Since the RPCM R&R task was still outstanding, and since the CTC-2 that the SPDM was holding contained new RPCMs, a unique opportunity presented itself.
However, since the RPCM R&R could not occur until August at the earliest due to the busy period surrounding the final three Space Shuttle missions and the completion of the station, a problem arose: The Robotic Refuelling Mission (RRM) payload, also destined for ELC-4, was set to be installed onto the SPDM’s EOTP during the STS-135 mission in July.
Since the two-sided EOTP is only capable of holding two ORUs/payloads at any one time, having the FHRC and RRM on the EOTP would prevent CTC-2 from being installed onto the EOTP, which is required for the RPCM R&R. Thus, it was decided that the FHRC would be installed onto ELC-4 by the SPDM following STS-133 as originally planned.
Also, since the SPDM would have to make a trip out to ELC-4 following STS-135 anyway, in order to install RRM, it was decided to install CTC-2 onto ELC-4 along with RRM, thus saving the SPDM having to make a dedicated trip to ELC-4 just to install CTC-2.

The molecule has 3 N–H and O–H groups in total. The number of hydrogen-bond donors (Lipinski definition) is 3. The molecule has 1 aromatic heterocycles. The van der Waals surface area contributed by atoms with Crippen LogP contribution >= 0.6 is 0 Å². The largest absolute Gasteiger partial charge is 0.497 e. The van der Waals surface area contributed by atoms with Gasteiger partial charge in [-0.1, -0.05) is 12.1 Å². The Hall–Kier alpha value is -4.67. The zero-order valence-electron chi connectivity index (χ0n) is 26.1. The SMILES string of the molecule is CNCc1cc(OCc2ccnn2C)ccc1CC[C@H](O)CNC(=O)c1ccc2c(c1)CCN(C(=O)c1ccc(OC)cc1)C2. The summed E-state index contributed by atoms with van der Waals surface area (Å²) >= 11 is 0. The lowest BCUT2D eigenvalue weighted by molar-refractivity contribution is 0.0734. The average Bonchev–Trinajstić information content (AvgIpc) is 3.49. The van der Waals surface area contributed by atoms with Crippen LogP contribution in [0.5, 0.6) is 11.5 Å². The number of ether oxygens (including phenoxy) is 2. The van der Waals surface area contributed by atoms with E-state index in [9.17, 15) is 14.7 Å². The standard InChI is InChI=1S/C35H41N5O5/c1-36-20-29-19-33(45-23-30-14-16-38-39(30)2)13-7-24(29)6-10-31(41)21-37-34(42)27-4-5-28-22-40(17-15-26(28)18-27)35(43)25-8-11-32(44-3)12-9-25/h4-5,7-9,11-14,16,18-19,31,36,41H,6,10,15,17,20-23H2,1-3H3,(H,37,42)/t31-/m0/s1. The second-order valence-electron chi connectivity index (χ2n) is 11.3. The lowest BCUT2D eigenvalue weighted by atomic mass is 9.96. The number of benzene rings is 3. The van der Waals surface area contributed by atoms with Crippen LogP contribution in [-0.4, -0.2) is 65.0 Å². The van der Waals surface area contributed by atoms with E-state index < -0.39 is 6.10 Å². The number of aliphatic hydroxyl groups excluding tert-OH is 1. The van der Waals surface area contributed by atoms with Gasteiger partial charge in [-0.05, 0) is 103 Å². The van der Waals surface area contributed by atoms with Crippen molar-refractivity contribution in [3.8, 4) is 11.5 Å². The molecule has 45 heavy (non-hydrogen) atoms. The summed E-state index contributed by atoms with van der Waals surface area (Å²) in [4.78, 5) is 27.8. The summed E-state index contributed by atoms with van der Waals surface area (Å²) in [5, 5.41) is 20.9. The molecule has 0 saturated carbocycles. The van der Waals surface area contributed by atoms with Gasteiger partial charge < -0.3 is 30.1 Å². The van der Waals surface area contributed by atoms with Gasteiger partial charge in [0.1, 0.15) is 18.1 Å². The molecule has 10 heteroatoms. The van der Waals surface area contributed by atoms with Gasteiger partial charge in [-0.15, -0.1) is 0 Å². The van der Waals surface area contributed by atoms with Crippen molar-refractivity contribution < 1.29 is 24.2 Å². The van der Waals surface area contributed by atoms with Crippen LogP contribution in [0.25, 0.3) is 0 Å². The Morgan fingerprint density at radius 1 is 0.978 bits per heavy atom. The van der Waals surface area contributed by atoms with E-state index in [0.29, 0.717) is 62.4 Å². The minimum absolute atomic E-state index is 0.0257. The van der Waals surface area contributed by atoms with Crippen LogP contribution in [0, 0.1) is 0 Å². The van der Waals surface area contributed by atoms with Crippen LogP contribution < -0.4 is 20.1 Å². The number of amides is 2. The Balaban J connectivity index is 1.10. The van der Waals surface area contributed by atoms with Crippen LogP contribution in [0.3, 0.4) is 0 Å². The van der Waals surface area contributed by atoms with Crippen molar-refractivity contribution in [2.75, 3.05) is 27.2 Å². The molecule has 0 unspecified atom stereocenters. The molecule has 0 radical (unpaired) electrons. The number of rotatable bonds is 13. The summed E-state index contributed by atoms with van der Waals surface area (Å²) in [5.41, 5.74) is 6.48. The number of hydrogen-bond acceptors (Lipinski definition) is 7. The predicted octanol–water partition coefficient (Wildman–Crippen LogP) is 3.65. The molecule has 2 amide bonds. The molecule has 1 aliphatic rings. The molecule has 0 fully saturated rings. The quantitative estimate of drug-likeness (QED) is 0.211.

Thus, following STS-133, the FHRC was installed onto ELC-4 by the SPDM, and CTC-2 remained in the grip of the SPDM. Once RRM was installed onto EOTP Side-2 by spacewalking astronaut Mike Fossum during STS-135, the stage was set for the RPCM R&R.
RPCM R&R and CTC-2 & RRM transfer operations:
Preparation for the RPCM R&R began the week of 1st August, when CTC-2 was installed onto EOTP Side-1. The installation required two attempts over two consecutive days due to an alignment problem. The next task for the SPDM was to practice opening and closing CTC-2’s lid in order to gain access to the RPCMs inside, this successfully occurred the week of 8th August.